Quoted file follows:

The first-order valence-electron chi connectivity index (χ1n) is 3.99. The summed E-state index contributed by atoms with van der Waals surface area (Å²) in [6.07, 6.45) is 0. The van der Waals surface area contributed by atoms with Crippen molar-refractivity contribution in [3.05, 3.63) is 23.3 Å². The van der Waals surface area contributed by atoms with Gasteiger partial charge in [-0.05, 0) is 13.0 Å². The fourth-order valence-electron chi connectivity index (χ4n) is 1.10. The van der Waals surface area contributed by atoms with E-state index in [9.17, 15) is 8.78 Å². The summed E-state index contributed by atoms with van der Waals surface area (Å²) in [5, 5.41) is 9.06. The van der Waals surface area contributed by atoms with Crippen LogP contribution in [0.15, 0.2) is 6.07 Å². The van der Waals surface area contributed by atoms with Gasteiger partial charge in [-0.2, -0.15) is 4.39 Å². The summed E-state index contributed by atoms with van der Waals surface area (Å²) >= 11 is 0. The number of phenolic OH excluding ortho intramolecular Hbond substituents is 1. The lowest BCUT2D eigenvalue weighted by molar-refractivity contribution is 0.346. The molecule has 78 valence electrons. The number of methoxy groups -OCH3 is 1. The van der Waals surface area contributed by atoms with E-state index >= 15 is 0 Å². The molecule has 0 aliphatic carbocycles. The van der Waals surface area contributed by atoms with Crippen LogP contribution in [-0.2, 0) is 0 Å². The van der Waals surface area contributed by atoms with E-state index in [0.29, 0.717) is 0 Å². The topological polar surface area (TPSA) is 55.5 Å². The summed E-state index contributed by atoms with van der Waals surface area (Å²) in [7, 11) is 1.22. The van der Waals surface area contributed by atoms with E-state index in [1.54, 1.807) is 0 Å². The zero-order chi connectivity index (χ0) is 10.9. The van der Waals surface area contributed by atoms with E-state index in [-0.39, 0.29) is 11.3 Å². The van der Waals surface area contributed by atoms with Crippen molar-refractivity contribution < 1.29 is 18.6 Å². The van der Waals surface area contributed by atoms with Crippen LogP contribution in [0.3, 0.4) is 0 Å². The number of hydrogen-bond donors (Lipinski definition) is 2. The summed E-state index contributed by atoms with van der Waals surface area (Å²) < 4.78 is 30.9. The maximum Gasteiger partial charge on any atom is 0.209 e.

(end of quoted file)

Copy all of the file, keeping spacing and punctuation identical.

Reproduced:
The first-order valence-electron chi connectivity index (χ1n) is 3.99. The summed E-state index contributed by atoms with van der Waals surface area (Å²) in [6.07, 6.45) is 0. The van der Waals surface area contributed by atoms with Crippen molar-refractivity contribution in [3.05, 3.63) is 23.3 Å². The van der Waals surface area contributed by atoms with Gasteiger partial charge in [-0.05, 0) is 13.0 Å². The fourth-order valence-electron chi connectivity index (χ4n) is 1.10. The van der Waals surface area contributed by atoms with E-state index in [9.17, 15) is 8.78 Å². The summed E-state index contributed by atoms with van der Waals surface area (Å²) in [5, 5.41) is 9.06. The van der Waals surface area contributed by atoms with Crippen LogP contribution in [0.15, 0.2) is 6.07 Å². The van der Waals surface area contributed by atoms with Gasteiger partial charge in [-0.2, -0.15) is 4.39 Å². The summed E-state index contributed by atoms with van der Waals surface area (Å²) >= 11 is 0. The number of phenolic OH excluding ortho intramolecular Hbond substituents is 1. The lowest BCUT2D eigenvalue weighted by molar-refractivity contribution is 0.346. The molecule has 78 valence electrons. The number of methoxy groups -OCH3 is 1. The van der Waals surface area contributed by atoms with E-state index >= 15 is 0 Å². The molecule has 0 aliphatic carbocycles. The van der Waals surface area contributed by atoms with Crippen LogP contribution in [-0.2, 0) is 0 Å². The van der Waals surface area contributed by atoms with E-state index in [0.29, 0.717) is 0 Å². The topological polar surface area (TPSA) is 55.5 Å². The summed E-state index contributed by atoms with van der Waals surface area (Å²) in [7, 11) is 1.22. The van der Waals surface area contributed by atoms with E-state index in [1.54, 1.807) is 0 Å². The zero-order chi connectivity index (χ0) is 10.9. The van der Waals surface area contributed by atoms with E-state index in [-0.39, 0.29) is 11.3 Å². The van der Waals surface area contributed by atoms with Crippen molar-refractivity contribution < 1.29 is 18.6 Å². The van der Waals surface area contributed by atoms with Crippen LogP contribution in [0.3, 0.4) is 0 Å². The number of hydrogen-bond donors (Lipinski definition) is 2. The summed E-state index contributed by atoms with van der Waals surface area (Å²) < 4.78 is 30.9. The maximum Gasteiger partial charge on any atom is 0.209 e.